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Massage is a delicate art

Massage is a delicate art Massage is a delicate art
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Lessons on Massage
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Lessons on Massage
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The first thing requisite for the student is to grasp the theory of massage ; a knowledge of mere rubbing is not sufficient. Therefore not only must the structures of the body be understood, but also the effects of the movements on the various structures. We have skin, fascia, muscles, bloodvessels, lymph vessels, and nerves to consider. A movement suitable for the skin and superficial fascia would be quite useless for muscles ; deep kneading necessary for muscles would do little good in matting of superficial tissues. A hot, dry skin can be cooled and made moist by gentle effleurage ; kneading of muscles produces heat. Light percussion on a nerve for a short time stimulates it ; the same movement done more vigorously and for a longer time benumbs a nerve, and so on. The point is to know how and when to apply these varieties of movements. In the Weir-Mitchell treatment massage takes the place of exercise. The work is more or less routine ; the muscles are directly acted on, and the circulation and tissue activity promoted by stroking, deep kneading, percussion, and movements of joints. It is plain, straightforward work, not calling for much thought or knowledge of anatomy. But it is quite different in a host of other cases. In dropsy, oedema, and obesity superficial kneading is suitable. Fractures, synovitis, etc., call for still different work, and it is in such cases theory is so important. There is no rule-of-thumb work. The worker must keep before her what she wants to do, and the results she wishes to produce. She must not become a rubbing machine, working automatically.

Deep breathing should always be added to massage, that the internal blood and lymph vessels may be acted on, and internal massage produced.

The word 'massage' is derived from a Greek word signifying to knead, and an Arabic word meaning to press ; it comes to us through the French, which accounts for the use of the terms effleurage, etc. ; these, having been widely adopted, must serve the purpose of description till simpler terms are substituted. It is the scientific manipulation of the soft tissues of the body.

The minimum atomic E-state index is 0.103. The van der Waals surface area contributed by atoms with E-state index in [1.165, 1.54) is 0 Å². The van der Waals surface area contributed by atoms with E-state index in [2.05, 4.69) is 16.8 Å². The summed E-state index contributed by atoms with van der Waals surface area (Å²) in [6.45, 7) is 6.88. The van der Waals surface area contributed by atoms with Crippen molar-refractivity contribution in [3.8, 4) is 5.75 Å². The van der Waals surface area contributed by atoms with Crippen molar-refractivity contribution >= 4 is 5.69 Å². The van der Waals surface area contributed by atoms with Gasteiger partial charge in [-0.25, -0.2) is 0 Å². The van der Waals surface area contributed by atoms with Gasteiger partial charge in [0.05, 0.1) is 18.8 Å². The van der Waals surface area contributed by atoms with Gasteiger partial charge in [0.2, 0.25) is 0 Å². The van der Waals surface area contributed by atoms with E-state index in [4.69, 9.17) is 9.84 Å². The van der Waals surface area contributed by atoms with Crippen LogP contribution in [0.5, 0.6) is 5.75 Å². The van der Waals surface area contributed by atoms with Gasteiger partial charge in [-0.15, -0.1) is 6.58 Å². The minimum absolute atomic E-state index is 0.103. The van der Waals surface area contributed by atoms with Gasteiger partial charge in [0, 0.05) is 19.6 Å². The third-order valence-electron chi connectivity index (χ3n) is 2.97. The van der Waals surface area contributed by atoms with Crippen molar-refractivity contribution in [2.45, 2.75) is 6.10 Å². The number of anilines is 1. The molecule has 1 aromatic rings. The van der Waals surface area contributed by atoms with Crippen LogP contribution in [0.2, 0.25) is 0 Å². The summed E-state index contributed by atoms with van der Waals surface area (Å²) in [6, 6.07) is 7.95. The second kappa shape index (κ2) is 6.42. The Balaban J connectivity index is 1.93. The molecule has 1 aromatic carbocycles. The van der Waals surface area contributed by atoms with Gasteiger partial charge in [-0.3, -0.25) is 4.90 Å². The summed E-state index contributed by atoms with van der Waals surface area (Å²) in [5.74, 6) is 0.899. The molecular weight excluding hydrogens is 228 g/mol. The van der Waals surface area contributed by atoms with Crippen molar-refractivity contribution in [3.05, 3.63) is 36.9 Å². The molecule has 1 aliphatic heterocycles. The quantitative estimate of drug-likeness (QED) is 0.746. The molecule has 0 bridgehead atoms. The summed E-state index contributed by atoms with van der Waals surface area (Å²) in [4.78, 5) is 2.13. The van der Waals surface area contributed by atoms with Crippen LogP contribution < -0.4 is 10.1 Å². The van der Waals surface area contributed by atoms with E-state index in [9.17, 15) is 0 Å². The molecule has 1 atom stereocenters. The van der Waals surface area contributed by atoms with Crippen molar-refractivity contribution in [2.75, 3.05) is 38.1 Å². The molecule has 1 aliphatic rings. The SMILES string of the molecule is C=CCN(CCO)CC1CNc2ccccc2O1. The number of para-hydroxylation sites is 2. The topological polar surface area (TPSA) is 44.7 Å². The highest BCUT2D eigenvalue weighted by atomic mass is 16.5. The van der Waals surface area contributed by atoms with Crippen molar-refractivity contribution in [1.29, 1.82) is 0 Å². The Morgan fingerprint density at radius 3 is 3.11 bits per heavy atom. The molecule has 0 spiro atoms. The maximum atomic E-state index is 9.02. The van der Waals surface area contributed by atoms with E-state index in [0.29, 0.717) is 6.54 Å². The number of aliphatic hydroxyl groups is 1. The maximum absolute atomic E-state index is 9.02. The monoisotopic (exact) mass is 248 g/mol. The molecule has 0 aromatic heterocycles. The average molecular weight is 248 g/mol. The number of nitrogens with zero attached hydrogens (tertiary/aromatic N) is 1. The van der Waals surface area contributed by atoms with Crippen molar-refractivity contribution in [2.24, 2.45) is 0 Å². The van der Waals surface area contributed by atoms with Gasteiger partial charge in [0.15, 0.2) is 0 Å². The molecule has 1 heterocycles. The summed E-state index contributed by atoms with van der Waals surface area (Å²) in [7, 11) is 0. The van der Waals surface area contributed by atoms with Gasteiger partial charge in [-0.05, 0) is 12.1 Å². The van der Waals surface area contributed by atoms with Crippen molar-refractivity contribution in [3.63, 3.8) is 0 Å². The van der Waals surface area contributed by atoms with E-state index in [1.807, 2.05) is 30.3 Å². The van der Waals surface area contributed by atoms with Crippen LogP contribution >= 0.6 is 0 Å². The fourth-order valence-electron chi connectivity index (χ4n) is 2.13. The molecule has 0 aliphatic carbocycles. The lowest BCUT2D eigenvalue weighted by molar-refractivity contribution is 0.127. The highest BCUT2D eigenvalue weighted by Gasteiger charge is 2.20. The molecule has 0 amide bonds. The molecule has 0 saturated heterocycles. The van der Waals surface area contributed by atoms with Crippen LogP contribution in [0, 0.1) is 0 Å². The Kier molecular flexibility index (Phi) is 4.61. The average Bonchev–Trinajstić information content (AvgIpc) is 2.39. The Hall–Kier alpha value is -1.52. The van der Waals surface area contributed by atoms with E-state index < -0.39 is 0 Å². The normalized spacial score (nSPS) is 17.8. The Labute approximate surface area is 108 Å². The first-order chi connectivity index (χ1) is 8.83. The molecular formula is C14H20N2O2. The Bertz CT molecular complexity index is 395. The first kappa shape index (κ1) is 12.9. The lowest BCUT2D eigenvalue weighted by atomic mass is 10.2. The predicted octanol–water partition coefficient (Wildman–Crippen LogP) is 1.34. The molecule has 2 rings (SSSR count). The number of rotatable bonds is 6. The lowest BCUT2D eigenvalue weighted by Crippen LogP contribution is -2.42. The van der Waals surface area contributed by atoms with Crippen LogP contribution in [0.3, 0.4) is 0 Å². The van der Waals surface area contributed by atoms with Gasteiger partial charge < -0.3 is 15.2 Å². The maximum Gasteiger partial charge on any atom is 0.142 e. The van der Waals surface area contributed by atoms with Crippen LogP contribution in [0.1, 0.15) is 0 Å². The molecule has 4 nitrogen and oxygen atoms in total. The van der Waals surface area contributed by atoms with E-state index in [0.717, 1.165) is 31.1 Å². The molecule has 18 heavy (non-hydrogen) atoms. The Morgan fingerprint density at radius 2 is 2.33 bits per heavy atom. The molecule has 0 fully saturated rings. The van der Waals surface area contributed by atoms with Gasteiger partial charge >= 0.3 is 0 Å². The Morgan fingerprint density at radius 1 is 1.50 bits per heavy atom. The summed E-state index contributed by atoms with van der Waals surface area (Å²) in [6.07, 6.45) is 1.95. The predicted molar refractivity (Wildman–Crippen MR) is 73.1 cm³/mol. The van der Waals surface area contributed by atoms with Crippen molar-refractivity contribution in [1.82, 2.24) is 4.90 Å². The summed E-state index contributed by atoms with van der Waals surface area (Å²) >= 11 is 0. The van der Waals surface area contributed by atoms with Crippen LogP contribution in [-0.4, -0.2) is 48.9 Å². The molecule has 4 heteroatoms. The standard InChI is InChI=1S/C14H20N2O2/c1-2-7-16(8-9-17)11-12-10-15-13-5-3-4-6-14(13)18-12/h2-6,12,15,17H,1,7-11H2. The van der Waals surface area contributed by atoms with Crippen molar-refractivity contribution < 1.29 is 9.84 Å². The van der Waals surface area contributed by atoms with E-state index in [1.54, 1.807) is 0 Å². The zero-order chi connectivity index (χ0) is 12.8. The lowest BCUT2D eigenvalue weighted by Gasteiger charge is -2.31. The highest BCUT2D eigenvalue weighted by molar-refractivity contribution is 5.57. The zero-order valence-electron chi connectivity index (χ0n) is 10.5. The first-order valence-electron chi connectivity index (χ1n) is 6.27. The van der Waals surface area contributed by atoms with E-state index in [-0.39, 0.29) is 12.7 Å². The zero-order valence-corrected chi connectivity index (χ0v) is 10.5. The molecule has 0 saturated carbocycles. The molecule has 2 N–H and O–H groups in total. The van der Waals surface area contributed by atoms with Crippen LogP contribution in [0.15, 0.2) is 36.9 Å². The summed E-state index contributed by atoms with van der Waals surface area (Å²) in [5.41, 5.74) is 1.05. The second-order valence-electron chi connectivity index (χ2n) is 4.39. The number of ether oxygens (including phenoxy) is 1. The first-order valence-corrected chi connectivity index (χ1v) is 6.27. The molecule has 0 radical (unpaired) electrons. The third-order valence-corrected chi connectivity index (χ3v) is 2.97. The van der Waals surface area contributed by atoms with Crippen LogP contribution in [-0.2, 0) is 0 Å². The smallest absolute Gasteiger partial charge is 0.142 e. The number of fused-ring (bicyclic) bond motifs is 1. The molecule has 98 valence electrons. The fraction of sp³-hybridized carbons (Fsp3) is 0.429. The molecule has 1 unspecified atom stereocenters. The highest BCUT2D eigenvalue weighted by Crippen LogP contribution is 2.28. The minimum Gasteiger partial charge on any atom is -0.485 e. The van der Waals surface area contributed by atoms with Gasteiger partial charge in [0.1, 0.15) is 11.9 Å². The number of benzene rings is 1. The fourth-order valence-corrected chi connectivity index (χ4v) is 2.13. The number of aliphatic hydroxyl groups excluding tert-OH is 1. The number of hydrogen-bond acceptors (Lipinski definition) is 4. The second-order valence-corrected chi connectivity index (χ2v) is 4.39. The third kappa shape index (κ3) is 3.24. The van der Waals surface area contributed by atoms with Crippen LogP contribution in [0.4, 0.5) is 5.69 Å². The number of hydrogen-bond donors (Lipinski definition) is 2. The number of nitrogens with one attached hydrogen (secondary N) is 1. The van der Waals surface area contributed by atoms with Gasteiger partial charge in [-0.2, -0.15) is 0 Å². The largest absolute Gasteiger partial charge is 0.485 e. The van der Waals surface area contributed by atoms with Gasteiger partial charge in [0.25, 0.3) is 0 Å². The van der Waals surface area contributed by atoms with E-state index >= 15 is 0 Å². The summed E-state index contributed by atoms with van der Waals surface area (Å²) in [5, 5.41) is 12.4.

The skin and muscles are stroked, kneaded, squeezed, rolled and tapped, with the result that

(a)   The functions of the skin are improved ;

(b)   The flow of blood and lymph is quickened ,

(c)   Blood is attracted to the surface from internal parts ;

(d)   Nerves are stimulated or soothed as the case may be ; (e) Effete matter is got rid of ;

(f) Adhesions of soft parts are broken down ;

(g) Swelling and thickening of tissues are reduced ;

(h) Nutrition is increased. In. giving general massage, if the patients are received at the house of the operator, a suitable couch should be provided, say 2 feet wide, comfortably padded, and about 26 inches high ; the room should be kept at a proper temperature, between 650 and 700.

In visiting the patient at her house, [the masseuse] would probably be in bed, which might be of an inconvenient height, and the room of a temperature preferred by the patient rather than approved by the masseuse. In such a case the latter would have to fit herself into the circumstances. The patient's comfort and benefit must always be the first consideration, but the masseuse should also make herself as comfortable as possible, so that she may do her best work. The nightdress need not be removed ; it is well to have an extra blanket or sheet laid crossways on the bed under the lower limbs, that each leg may be wrapped up separately ; this protects the leg which is not being worked on from draught and cold. Some patients like to wear a flannel dressing-gown, in which case the extra covering is not required, as the legs may be separately wrapped in the gown. Others like a massage suit ; there is no reason why their tastes should not be gratified ; the point is to keep them warm and well covered, no part exposed except that which is being manipulated. It is well to have a small soft shawl to throw over parts which might otherwise not be sufficiently covered. Hot-water cans are not a necessity, and should not be introduced if the patient has not been accustomed to them ; if she has been, they must be continued, as it is not well to make changes, otherwise massage should be depended upon to give warmth. If the feet are habitually cold, it is a good plan to put on bed-socks after the feet have been manipulated, to keep up the heat generated by the massage. In heart cases hot-water tins are used, not only to the feet but about the body, and it is important that they should be replaced as each part is finished.